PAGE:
Interior Dept blocking blog access
The Federal Times is reporting that Interior Department is blocking access to blogs.
Gad--they just had their internet access restored, after years offline. (Background: Indians sued Interior about a decade ago, alleging that over the years several billion dollars in their trust funds had been diverted or otherwise vanished. The suit is still ongoing. There is good reason to suspect that whoever diverted the funds -- if they're still alive, and this involves many, many years -- would have reason to delete any evidence. Years ago, the judge was informed that the relevant accounts could easily be hacked via internet, and ordered Interior off the net until it was fixed. Justice figured to stonewall, insist that the cutoff was hurting the department, etc.. Didn't work, and it took them offline for, oh, five years or so).
Anyway ... I'm surprised they even know about blogs. In my day (1982-1992) there was no department-wide IT dept, at least that I knew of. Our own office had a tech branch that knew nothing of computers. As in -- one of the persons sent to advise us did not know the difference between memory on hard drive and RAM. They thought fifty megs was an enormous amount of memory for a network, since "that was as much as a hundred computers have," and I couldn't explain the different concepts of "memory" to them. THey also didn't know what a hard drive was -- they only knew that data went into a big metal box (the server) and was somehow stored there.
Our office system was something called an Aquarius, which was totally incompatible with anything. Its only virtue had been that the salesman was buddies with a then-deputy head of the office. It could not format a floppy, specifically so that you had to buy pre-formatted 5.25 floppies at ten dollars each. No kidding.
One day they actually bought one of the computers that could run DOS as well as Aquarius. I tried to use it and reported ... it had no OS. The answer was that they didn't buy the operating system, but if I had DOS on a floppy at home I could bring it in and run the office unit on that.
Old memories -- the bean counters decided to make themselves look productive, while shifting the work to everyone else, by compiling a briefing book for high officials on all our court cases. It must of course be on a precise format -- one page to a case, no matter how complex. They thought we had some few hundred cases, and told the field offices to send theirs in via modem.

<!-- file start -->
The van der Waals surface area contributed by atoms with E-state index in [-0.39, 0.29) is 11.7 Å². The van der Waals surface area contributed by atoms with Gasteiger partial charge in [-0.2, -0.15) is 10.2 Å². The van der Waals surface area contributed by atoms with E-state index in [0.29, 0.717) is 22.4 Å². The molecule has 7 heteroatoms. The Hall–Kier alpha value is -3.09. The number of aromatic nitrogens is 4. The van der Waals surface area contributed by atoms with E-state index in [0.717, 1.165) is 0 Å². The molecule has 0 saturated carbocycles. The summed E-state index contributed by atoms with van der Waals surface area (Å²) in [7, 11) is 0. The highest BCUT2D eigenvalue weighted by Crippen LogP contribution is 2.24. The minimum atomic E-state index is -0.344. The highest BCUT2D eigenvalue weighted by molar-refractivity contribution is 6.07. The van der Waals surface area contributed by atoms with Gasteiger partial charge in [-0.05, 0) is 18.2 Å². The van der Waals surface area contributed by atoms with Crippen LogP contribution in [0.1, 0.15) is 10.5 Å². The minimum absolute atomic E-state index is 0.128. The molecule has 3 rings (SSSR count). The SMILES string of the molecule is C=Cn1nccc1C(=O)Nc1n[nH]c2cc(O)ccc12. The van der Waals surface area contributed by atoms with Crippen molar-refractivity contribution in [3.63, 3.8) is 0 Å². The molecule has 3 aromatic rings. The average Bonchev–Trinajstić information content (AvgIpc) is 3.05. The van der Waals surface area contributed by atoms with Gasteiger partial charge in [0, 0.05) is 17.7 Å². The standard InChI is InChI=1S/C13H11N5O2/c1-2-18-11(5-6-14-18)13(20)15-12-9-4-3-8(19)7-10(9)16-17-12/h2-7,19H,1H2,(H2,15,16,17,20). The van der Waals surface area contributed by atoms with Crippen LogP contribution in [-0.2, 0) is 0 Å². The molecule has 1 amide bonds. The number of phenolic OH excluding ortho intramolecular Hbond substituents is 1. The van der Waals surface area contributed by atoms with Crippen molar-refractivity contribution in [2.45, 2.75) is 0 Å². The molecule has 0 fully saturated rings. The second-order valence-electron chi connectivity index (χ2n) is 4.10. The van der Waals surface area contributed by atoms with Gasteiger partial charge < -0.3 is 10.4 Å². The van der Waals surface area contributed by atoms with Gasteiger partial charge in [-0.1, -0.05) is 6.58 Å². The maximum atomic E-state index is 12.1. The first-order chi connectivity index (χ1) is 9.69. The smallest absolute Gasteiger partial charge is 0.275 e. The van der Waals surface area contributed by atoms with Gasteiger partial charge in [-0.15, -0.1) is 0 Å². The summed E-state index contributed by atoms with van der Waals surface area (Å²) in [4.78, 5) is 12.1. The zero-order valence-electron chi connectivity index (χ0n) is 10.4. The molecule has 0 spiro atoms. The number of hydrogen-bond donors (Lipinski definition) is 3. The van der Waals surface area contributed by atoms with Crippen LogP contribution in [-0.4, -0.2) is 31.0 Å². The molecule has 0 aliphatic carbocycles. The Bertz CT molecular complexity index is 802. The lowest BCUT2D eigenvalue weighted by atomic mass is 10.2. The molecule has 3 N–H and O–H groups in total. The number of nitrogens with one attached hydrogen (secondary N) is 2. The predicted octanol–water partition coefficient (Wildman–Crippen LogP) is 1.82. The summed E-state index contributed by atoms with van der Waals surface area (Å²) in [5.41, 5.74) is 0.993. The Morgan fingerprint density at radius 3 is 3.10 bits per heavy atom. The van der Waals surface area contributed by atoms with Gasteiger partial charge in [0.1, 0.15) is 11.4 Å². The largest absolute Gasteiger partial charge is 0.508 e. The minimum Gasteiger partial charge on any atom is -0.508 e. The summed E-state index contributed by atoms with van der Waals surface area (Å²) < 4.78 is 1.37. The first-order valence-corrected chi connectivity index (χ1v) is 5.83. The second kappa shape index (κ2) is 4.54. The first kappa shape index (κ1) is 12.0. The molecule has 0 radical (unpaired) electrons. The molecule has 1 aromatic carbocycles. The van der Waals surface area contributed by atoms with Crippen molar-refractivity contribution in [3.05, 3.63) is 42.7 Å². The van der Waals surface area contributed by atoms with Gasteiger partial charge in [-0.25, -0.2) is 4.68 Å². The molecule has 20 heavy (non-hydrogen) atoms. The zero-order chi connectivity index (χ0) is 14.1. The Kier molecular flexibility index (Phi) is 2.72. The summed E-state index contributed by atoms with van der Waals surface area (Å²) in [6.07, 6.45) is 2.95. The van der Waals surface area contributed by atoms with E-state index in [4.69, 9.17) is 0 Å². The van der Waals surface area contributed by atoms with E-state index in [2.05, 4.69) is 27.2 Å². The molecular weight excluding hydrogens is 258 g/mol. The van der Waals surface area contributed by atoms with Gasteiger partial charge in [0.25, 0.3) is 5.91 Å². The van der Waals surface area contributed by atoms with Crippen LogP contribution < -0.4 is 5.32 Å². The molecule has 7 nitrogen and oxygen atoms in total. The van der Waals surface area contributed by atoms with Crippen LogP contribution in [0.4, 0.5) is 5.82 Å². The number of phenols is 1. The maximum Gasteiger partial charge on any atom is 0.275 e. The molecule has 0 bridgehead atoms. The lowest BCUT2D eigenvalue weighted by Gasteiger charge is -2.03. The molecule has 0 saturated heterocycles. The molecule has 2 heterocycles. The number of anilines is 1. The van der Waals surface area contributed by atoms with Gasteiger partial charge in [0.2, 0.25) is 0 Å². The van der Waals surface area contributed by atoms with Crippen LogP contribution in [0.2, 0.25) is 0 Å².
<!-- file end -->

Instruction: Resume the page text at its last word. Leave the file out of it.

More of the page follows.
It turned out we had over 20,000, and the resulting transmissions at 300 or 1200 baud tied up the system for 48 hours. From then on, the field offices were to send them in on those $10 floppies, sent overnight mail. HQ (guys like me) were then detailed to look at each one and ensure it was perfect, not a single typo permitted. But since the original files on the field office computers were unchanged by our edits, that meant next month's reports would have the same typos in them.
Ah, the memories! At the bottom of each page was, for example "for further information contact John Smith at 208-6012." In bureaucratese, that does not mean contact him, it just means he's the fellow handling it. But Secretary Lujan actually read his briefing book (which had by now become six big ring binders holding 20,000 pages). He found some interesting, and called the attorney direct, just like it said to.
Management went ballistic. The Secretary himself was getting direct information from someone who knew! He's supposed to go thru the chain of command, and a week later get a document that gives the "position" of the office, carefully examined and massaged to omit anything he shouldn't know (i.e., something that might give him "ideas). We, grunts, finally got written orders that if the Secretary called us, we were to refuse to answer any questions and tell him to go thru the chain of command. (The orders could be enforced because our head, the Solicitor, had been personal atty to the President in private life, had been put there by the White House, and thus didn't really have to worry about what the Secretary thought).
At about the same time, another cabinet Secretary got a story in the WashPo about what had happened when they just decided to leave their office, go wandering the halls of HQ, and drop in on their employees and chat some. After HQ staff discovered they were missing and wandering around, they sent out search parties thru the building to find them and urge them to "come home." They were not supposed to be talking to people in their building -- who knows what they might find out!